VANCOUVER, B.C. – The Anaheim Ducks kept their playoff hopes alive, but they nearly killed their coach in the process.
Corey Perry scored the winning goal in the shootout Ducks earned a 6-5 victory over the Vancouver Canucks on Thursday before a sellout crowd of 18,630 at General Motors Place. The point for the shootout loss was an important one for the Canucks, who clinched a playoff spot.
The clubs put on an offensive display in the first 40 minutes before tightening up in the third period. But Ducks coach Randy Carlyle was not entertained after watching his team come back from a pair of two-goal deficits.
“It kills you as a coach,” said Carlyle. “The emotions are going in the wrong direction. When you score, you don’t seem to enjoy it as much as it hurts when you let one in.”
The Ducks (40-32-6) moved into seventh place in the tight Western Conference, one point ahead of St. Louis and two ahead of Nashville. It was Anaheim’s fifth straight road win and third overall.
“We live another day,” said Carlyle. “That’s all it is. Win a game, and here we go.”
The Canucks (42-25-10) saw their record home win streak end at 11 games. But with the point for the shootout loss they moved nine points ahead of eighth-place St. Louis, making it impossible for the Blues to catch them. The Blues have just four games left to play.
“We’re in and now we’re going to focus on seeing whether we can get home-ice advantage,” said Canucks coach Alain Vigneault.
Ducks goaltender Jonas Hiller snared an Alex Burrows wrist shot on Vancouver’s final shootout attempt to preserve the win.
“I don’t mind (allowing) five goals if we win at the end,” said Hiller. “It’s an important two points and I’m glad we got them. We can definitely play better, more structure, but we’ll take these two points and be happy about it.”
Bobby Ryan and Teemu Selanne led Anaheim with two goals apiece while Perry also scored in regulation for the Ducks, who overcame a pair of two-goal deficits.
Henrik Sedin, Kyle Wellwood, Alex Burrows, Daniel Sedin and Ryan Kesler scored in regulation for Vancouver.
Anaheim built an early 2-0 lead, but the score was tied 2-2 after the first period and 5-5 after the second as the clubs played offensive hockey for 40 minutes before a scoreless third.
“I don’t know if it was old-fashioned,” said Carlyle. “Both teams would like to make sure that their teams tightened up defensively. We were fortunate enough that we got an extra point in the shootout.”
The Ducks two a 2-0 first-period lead on goals by Selanne, on a power play, and Ryan 16 seconds apart. Burrows was serving an interference penalty on Ryan’s goal, but made up for his miscue by setting up Henrik Sedin’s goal at 15:29. The assist gave Burrows 100 points for his career. Almost half 49, to be exact have come this season.
Just over three minutes later, Wellwood tied the game 2-2 as he put in Steve Bernier’s goalmouth pass. Taylor Pyatt also earned an assist, giving him 100 for his career.
Burrows put the Canucks ahead 3-2 at 3:06 of the second period as he fired in a shot from behind the net off Anaheim goaltender Hiller. Daniel Sedin gave the Canucks a 4-2 advantage on a power play two minutes later as he beat Hiller with a shot from the slot.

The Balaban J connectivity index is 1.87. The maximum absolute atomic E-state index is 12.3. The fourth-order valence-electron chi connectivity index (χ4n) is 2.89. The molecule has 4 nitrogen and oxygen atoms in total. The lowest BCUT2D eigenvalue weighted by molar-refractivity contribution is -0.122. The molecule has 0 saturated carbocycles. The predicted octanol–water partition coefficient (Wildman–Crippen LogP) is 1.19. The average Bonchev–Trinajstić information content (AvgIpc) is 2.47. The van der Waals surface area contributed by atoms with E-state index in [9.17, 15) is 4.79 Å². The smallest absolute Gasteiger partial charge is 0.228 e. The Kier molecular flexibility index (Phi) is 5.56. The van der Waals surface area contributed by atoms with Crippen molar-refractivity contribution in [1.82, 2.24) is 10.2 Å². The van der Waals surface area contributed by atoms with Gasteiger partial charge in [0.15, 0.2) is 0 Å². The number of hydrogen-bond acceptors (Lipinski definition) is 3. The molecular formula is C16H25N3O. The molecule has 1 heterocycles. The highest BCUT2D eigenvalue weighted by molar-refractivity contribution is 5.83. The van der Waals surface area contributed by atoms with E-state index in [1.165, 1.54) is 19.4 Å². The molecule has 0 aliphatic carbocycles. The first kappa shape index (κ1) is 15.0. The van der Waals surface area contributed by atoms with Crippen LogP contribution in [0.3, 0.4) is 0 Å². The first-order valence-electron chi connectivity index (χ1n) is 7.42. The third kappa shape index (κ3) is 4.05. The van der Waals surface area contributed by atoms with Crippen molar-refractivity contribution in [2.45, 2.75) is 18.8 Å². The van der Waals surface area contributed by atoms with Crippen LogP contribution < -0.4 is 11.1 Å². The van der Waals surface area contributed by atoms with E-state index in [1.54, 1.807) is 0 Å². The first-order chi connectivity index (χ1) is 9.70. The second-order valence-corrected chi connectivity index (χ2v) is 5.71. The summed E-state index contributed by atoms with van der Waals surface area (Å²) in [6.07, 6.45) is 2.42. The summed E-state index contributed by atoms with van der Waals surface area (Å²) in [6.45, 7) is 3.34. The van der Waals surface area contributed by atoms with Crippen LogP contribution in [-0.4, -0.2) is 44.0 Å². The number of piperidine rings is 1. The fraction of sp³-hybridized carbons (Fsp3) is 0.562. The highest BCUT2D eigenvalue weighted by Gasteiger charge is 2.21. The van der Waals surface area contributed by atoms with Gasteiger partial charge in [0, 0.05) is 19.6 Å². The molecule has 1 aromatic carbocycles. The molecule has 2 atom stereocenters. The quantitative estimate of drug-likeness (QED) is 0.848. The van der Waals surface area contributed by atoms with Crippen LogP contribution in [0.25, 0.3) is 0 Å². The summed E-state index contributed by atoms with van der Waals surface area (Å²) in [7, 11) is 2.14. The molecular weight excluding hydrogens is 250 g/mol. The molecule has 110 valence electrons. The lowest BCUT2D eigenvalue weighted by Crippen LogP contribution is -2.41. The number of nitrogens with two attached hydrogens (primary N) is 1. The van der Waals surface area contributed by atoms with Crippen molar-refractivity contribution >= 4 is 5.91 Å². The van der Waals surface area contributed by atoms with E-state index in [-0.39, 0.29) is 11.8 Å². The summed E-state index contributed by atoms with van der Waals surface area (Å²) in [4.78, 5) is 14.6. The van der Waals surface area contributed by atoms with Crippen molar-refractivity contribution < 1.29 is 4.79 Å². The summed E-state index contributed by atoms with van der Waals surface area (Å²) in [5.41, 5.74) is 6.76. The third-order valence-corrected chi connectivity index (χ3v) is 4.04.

But Ryan reduced Anaheim’s deficit to 4-3 less than two minutes later as he sidestepped defenceman Mattias Ohlund and put a backhand just inside the post.
“I considered (a goalie change) after the fourth one,” said Carlyle. “Then when I reviewed the fourth one . . . I just said we’ve got to find a way to rally around this.”
But the comeback took a while. Kesler put the Canucks ahead 5-3 at 10:56 of the middle frame as he deflected Pavol Demitra’s pass through Hiller. Perry brought Anaheim back within a goal at 12:02 as he put in Ryan Whitney’s rebound. Then Selanne forged a 5-5 deadlock on an odd-man rush about four minutes later, setting the stage for the dramatic finish.
“Up, down, up, down, it’s one of those nights where we just keep plugging away and we knew we were going to get our chances if we just kept going to the net and kept battling and we got rewarded for how hard we worked,” said Perry.
But an even bigger effort will likely be required. The Ducks have a difficult stretch drive with back-to-back contests against San Jose and tests against Dallas and a Phoenix squad battling for jobs next season.
The Canucks dropped to second-place in the Northwest Division after Calgary beat Dallas earlier Thursday. But, unlike Caryle, Vigneault felt the game, which featured three fights, was entertaining as the Ducks outshot Vancouver 32-30.
The Vancouver coach was far from upset after the loss, because he recognized the Canucks and Ducks were the NHL’s hottest clubs over the previous 10 games with identical 8-2 records.
“We’ve got a possibility for home-ice (advantage) right now, so we’re definitely going to go for it,” said Vigneault.
Notes: The Ducks scored on their lone power play attempt while the Canucks tallied on one of four . . . Team Canada general manager Steve Yzerman told a Vancouver radio station Thursday that he is thinking about inviting Burrows to the Canadian Olympic team tryout camp . . . Canucks winger Rick Rypien played his second straight game after missing 70 because of abdominal surgery and personal reasons. He was foiled by Hiller on a rare second-period breakaway. Vigneault wants to get the gritty Rypien ready for the playoffs.